VALERO ENERGY CORP/TX0001035002FALSE2023FY
Includes excise taxes on sales by certain of our foreign operations of $5,765 million, $5,194 million, and $5,645 million for the years ended December 31, 2023, 2022, and 2021.
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UNITED STATES
SECURITIES AND EXCHANGE COMMISSION
Washington, D.C. 20549
FORM 10-K
(Mark One)
ANNUAL REPORT PURSUANT TO SECTION 13 OR 15(d) OF THE SECURITIES EXCHANGE ACT OF 1934
For the fiscal year ended December 31, 2023
OR
TRANSITION REPORT PURSUANT TO SECTION 13 OR 15(d) OF THE SECURITIES EXCHANGE ACT OF 1934
For the transition period from _______________ to _______________
Commission file number 001-13175
VLO Logo.jpg
VALERO ENERGY CORPORATION
(Exact name of registrant as specified in its charter)
Delaware74-1828067
(State or other jurisdiction of(I.R.S. Employer
incorporation or organization)Identification No.)
One Valero Way
San Antonio, Texas 78249
(Address of principal executive offices) (Zip Code)
Registrant’s telephone number, including area code: (210) 345-2000
Securities registered pursuant to Section 12(b) of the Act:
Title of each classTrading symbol(s)Name of each exchange on which registered
Common Stock, par value $0.01 per shareVLONew York Stock Exchange
Securities registered pursuant to Section 12(g) of the Act: None.
Indicate by check mark if the registrant is a well-known seasoned issuer, as defined in Rule 405 of the Securities Act. Yes No
Indicate by check mark if the registrant is not required to file reports pursuant to Section 13 or Section 15(d) of the Act. Yes No
Indicate by check mark whether the registrant (1) has filed all reports required to be filed by Section 13 or 15(d) of the Securities Exchange Act of 1934 during the preceding 12 months (or for such shorter period that the registrant was required to file such reports), and (2) has been subject to such filing requirements for the past 90 days. Yes No
Indicate by check mark whether the registrant has submitted electronically every Interactive Data File required to be submitted pursuant to Rule 405 of Regulation S-T (§232.405 of this chapter) during the preceding 12 months (or for such shorter period that the registrant was required to submit such files). Yes No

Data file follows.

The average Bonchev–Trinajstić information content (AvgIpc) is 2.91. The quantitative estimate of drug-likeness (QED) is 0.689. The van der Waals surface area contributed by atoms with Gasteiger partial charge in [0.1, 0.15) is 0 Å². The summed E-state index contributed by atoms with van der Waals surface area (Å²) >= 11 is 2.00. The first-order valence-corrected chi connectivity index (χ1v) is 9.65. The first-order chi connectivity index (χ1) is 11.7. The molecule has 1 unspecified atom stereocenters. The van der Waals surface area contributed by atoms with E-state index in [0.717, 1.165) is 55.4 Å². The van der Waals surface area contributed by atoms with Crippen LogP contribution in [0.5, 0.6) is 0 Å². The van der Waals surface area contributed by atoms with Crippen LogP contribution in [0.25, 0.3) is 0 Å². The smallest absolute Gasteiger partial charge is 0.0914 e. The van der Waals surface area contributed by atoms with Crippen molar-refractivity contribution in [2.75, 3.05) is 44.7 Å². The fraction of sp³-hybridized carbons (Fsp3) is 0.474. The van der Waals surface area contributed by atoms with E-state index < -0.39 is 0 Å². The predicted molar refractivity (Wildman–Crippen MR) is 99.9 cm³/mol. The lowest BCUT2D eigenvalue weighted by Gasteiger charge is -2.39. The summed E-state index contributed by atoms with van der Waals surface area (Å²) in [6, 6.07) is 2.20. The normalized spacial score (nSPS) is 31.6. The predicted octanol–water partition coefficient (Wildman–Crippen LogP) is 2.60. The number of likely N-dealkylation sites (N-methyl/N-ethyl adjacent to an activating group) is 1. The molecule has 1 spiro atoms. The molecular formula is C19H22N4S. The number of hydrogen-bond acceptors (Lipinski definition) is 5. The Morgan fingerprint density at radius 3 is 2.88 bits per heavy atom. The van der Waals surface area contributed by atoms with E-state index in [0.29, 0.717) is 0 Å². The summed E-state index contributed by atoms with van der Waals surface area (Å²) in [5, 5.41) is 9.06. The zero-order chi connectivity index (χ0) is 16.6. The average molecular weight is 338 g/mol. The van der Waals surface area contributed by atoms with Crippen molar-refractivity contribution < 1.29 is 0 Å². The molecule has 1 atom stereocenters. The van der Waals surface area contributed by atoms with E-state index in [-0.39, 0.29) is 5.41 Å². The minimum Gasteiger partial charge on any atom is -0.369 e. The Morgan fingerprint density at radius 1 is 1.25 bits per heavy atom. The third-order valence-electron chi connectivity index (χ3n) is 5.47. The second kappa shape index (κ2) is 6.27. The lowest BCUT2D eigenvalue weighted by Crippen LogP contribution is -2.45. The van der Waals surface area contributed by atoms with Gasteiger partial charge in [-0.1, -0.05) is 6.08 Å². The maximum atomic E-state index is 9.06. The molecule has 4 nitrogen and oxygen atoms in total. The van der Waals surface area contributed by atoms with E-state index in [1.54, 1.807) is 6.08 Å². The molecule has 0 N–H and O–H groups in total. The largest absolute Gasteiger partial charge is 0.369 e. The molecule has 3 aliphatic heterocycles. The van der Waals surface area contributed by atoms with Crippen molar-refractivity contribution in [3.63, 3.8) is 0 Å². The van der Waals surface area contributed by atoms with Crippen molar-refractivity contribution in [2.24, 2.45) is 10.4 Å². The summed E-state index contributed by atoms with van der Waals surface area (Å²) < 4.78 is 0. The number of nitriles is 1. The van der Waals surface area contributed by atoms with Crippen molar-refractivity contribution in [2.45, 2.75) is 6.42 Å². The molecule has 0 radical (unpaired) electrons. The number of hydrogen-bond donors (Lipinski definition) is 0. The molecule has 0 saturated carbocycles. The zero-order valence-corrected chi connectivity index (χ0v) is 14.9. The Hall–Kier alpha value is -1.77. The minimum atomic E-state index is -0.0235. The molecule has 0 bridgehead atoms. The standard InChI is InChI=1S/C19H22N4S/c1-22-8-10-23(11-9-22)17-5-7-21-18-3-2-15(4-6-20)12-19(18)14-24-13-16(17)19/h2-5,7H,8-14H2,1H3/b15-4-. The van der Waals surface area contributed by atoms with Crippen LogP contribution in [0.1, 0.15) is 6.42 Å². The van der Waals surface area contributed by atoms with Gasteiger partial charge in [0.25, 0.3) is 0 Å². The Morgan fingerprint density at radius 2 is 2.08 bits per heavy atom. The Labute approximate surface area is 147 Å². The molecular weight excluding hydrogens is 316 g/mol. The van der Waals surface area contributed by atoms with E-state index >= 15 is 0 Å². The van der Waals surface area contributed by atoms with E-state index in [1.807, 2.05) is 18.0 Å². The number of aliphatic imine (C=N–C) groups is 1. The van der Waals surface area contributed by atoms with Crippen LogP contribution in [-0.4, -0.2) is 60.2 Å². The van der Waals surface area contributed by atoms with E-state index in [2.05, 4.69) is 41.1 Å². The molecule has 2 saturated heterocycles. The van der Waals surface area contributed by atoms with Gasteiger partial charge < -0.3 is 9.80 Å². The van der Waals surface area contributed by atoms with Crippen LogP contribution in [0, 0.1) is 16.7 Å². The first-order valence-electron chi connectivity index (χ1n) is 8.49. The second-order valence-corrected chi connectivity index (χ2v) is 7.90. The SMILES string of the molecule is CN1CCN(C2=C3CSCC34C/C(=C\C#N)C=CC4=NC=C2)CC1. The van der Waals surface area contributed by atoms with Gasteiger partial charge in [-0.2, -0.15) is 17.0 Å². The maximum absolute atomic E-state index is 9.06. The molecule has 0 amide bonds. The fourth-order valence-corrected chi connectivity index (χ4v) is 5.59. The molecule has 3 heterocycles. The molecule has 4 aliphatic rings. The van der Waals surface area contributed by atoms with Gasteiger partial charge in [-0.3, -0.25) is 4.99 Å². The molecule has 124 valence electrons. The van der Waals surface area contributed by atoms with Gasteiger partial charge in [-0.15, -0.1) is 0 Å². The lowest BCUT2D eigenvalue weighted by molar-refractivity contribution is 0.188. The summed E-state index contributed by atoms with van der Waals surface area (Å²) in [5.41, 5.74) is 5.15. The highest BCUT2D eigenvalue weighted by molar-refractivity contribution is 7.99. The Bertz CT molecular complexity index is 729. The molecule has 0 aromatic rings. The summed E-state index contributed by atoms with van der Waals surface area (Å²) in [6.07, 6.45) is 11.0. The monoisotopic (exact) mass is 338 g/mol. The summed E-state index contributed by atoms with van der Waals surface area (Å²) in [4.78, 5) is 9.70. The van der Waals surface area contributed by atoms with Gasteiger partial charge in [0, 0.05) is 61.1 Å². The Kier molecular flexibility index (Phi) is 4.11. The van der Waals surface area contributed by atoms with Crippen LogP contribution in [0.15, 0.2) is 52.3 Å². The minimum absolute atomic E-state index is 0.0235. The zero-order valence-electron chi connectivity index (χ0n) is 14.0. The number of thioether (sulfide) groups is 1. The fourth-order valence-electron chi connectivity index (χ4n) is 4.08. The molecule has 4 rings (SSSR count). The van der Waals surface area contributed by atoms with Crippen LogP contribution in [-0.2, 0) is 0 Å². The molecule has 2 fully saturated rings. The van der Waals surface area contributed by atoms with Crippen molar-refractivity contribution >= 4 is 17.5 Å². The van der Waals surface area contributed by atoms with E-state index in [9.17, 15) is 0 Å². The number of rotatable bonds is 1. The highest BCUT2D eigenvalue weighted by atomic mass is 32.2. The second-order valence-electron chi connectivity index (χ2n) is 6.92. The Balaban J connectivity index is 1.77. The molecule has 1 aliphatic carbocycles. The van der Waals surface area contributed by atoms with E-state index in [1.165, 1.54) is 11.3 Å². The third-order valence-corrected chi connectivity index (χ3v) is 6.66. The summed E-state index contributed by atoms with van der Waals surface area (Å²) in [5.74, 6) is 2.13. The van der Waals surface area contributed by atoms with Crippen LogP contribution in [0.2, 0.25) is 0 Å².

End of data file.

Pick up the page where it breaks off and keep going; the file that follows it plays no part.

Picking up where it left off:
Indicate by check mark whether the registrant is a large accelerated filer, an accelerated filer, a non-accelerated filer, a smaller reporting company, or an emerging growth company. See the definitions of “large accelerated filer,” “accelerated filer,” “smaller reporting company,” and “emerging growth company” in Rule 12b-2 of the Exchange Act.
Large accelerated filerAccelerated filerNon-accelerated filer
Smaller reporting companyEmerging growth company
If an emerging growth company, indicate by check mark if the registrant has elected not to use the extended transition period for complying with any new or revised financial accounting standards provided pursuant to Section 13(a) of the Exchange Act.
Indicate by check mark whether the registrant has filed a report on and attestation to its management’s assessment of the effectiveness of its internal control over financial reporting under Section 404(b) of the Sarbanes-Oxley Act (15 U.S.C. 7262(b)) by the registered public accounting firm that prepared or issued its audit report.
If securities are registered pursuant to Section 12(b) of the Act, indicate by check mark whether the financial statements of the registrant included in the filing reflect the correction of an error to previously issued financial statements.
Indicate by check mark whether any of those error corrections are restatements that required a recovery analysis of incentive-based compensation received by any of the registrant’s executive officers during the relevant recovery period pursuant to §240.10D-1(b).
Indicate by check mark whether the registrant is a shell company (as defined in Rule 12b-2 of the Act). Yes No
The aggregate market value of the voting and non-voting common stock held by non-affiliates was approximately $41.4 billion based on the last sales price quoted as of June 30, 2023 on the New York Stock Exchange, the last business day of the registrant’s most recently completed second fiscal quarter.
As of February 16, 2024, 332,481,908 shares of the registrant’s common stock were outstanding.
DOCUMENTS INCORPORATED BY REFERENCE
We intend to file with the Securities and Exchange Commission a definitive Proxy Statement for our Annual Meeting of Stockholders scheduled for May 15, 2024, at which directors will be elected. Portions of the 2024 Proxy Statement are incorporated by reference in PART III of this Form 10-K and are deemed to be a part of this report.


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The terms “Valero,” “we,” “our,” and “us,” as used in this report, may refer to Valero Energy Corporation, one or more of its consolidated subsidiaries, or all of them taken as a whole. The term “DGD,” as used in this report, may refer to Diamond Green Diesel Holdings LLC, its wholly owned consolidated subsidiary, or both of them taken as a whole. In this Form 10-K, we make certain forward-looking statements, including statements regarding our plans, strategies, objectives, expectations, intentions, and resources under the safe harbor provisions of the Private Securities Litigation Reform Act of 1995. You should read our forward-looking statements together with our disclosures beginning on page 39 of this report under the heading “CAUTIONARY STATEMENT FOR THE PURPOSE OF SAFE HARBOR PROVISIONS OF THE PRIVATE SECURITIES LITIGATION REFORM ACT OF 1995.” Note references in this report to Notes to Consolidated Financial Statements can be found beginning on page 77, under “ITEM 8. FINANCIAL STATEMENTS AND SUPPLEMENTARY DATA.”